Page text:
Trümmerliteratur is a literary movement that originated in Germany shortly after the Second World War. What are typical charactaristics of Trümmerliteratur? How can a work that is Trümmerliteratur be recognized as such?
After World War II, literary renewal didn't come from those who had lived in exile (Exilliteratur, e.g. the Manns, Canetti, Döblin, Remarque, etc.) nor from those who had lived or claimed to have lived in “inner emigration” in the Third Reich (Hans Carossa, Werner Bergengruen, Ernst Jünger, Ina Seidel, Oskar Loerke and others listed by Glaser (page 169)). Renewal came from a new generation of authors that included Wolfdietrich Schnurre, Heinrich Böll, Günter Eich, Wolfgang Weyrauch and Wolfgang Borchert.
One of the most important aspects was an attempt to get rid of the bombast of Nazi language. This resulted in a simple and sparse style, which can be seen, for example, in Günther Eich's poem Inventur and Wolfgang Borchert's play Draußen vor der Tür. Authors felt that Nazi propaganda had degenerated the German language. This concern with language was not unique to the Trümmerliteratur; it was also important to the Gruppe 47 (Jeßing & Köhnen: 63).
Truth trumps form or aesthetics. As Wolfgang Weyrauch wrote in this anthology Tausend Gramm (1949),
Die Schönheit ist ein gutes Ding. Aber Schönheit ohne Wahrheit ist böse. Wahrheit ohne Schönheit ist besser. Sie bereitet die legitime Schönheit vor, die Schönheit hinter der Selbstdreingabe, hinter dem Schmerz. (Quoted in Knapp: 14.)
Beauty is a good thing. But beauty without truth is evil. Truth without beauty is better. It prepares the legitimate beauty, the beauty behind the self-surrender, behind the pain.
Authors broke with traditional forms, unlike authors from the older generation who favoured a return to traditions from the 1920s and 1930s, and who managed to influence German literature to an important extent. (The influence of the older generation—Carossa, Britting, Bergengruen, Wiechert, etc—was visible in anthologies and primers; Allkemper & Eke: 275.)
Subjects are typically related to World War II, especially soldiers during or after the war, and ordinary people trying to pick up their lives after the war. For example, the central character in Wolfgang Borchert's play Draußen vor der Tür (1946) is a soldier who has returned from Russia. Günther Eich's poetry collection Abgelege Gehöfte (1946) is inspired by the author's experience as a soldier and a prisoner of war (Martini: 638). The main character of Heinrich Böll's Der Zug war pünktlich* is a soldier on his way to the front; the main character of "Wanderer, kommst du nach Spa…" is a wounded soldier. Böll's first novel Wo warst du, Adam? (1951) is set at the Eastern Front.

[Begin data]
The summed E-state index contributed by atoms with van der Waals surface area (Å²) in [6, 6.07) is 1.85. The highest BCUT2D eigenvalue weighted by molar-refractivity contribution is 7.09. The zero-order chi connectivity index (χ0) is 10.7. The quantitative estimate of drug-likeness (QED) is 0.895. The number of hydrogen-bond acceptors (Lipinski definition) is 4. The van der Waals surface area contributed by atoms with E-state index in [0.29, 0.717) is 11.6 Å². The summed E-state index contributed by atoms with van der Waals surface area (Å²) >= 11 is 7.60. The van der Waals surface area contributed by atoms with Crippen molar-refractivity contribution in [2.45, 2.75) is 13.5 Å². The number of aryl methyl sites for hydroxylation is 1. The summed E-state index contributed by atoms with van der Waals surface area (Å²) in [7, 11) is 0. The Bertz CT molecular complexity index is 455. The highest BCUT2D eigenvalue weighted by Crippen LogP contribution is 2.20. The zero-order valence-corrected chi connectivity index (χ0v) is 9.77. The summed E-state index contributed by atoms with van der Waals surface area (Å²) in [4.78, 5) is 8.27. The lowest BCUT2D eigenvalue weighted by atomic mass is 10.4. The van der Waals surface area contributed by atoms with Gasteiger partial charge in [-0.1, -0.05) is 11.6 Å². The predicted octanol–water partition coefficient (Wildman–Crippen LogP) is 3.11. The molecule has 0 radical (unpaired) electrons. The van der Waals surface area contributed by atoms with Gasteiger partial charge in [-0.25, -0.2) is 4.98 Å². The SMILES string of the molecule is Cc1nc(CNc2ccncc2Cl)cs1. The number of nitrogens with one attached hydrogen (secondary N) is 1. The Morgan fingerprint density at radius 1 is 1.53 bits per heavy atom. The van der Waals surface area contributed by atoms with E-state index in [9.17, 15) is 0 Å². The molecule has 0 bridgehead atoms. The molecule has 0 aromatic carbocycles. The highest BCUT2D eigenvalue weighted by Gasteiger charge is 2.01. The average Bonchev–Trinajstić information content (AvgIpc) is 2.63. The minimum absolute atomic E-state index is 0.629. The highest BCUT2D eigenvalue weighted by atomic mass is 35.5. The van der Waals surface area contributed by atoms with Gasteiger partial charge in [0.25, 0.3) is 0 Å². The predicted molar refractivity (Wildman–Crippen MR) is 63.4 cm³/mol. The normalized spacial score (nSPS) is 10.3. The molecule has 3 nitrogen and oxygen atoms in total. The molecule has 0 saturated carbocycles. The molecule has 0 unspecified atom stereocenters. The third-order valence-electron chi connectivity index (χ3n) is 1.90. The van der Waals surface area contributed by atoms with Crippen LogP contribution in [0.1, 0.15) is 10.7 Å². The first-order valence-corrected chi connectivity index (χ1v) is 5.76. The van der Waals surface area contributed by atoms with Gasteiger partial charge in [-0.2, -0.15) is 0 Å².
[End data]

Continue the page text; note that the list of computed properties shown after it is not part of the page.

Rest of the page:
The Holocaust, by contrast, was not an acceptable literary subject in the first two decades after World War II. For example, when the poet Paul Celan, whose work was strongly marked by the Holocaust, read poems about it to the Gruppe 47 in 1952, he was rejected (something the English Wikipedia article appears to downplay).
Trümmerliteratur was published during the first years after World War II. One model of periodisation for the years 1945–1959 uses three phases. The first phase is represented by the Trümmerliteratur or Kahlschlagliteratur, with works such as Borchert's Draußen vor der Tür, Weyrauch's Tausend Gramm and Böll's Wo warst du, Adam. The second phase begins in 1952 with works by authors such as Paul Celan, Ingeborg Bachmann and Ilse Aichinger, who represent a departure from the Neorealism from the first phase. The third phase starts in 1959. Ursula Knapp admits that this periodisation is not based on the analysis of texts but on how authors, especially the Gruppe 47, conceived or perceived their own aesthetics (Knapp: 14–15).
- Allkemper, Alo; Eke, Norbert O.: Literaturwissenschaft. UTB, 2021. (Especially page 275.)
- Martini, Fritz: Deutsche Literaturgeschichte von den Anfängen bis zur Gegenwart. 16th edition. Stuttgart: Kröner, 1972. (This is a standard work on the history of German literature. Martini barely mentions National Socialism in his book; he had become a member of the NSDAP and the SA in 1933.)
- Glaser, Hermann: Deutsche Kultur 1945–2000. Second editon. München: Ullstein, 1999.
- Jeßing, Benedikt; Köhnen, Ralph: Einführung in die Neuere deutsche Literaturwissenschaft. Metzler, 2016. (Especially page 63.)
- Knapp, Ursula: Der Roman der fünfziger Jahre. Zur Entwicklung der Romanästhetik in Westdeutschland. Königshausen & Neumann, 2002.
Typical charactaristics of Trümmerliteratur are:
- The works are written within a few years after the end of the Second World War.
- The work concernes the question of guilt of the war and the Holocaust.
- One of the goals of the work is to warn for repeation.
- The literary style is radically different from some styles form a while before the Second World War. However, some elements of older literary movements still come back, such as the Romanticism (Romantik) and Expressionism (Expressionismus).
- The work is realistic, unpsychological and truthful. There are no ideologies.
- The work describes the ruins (Trümmer) of Germany after the war ended.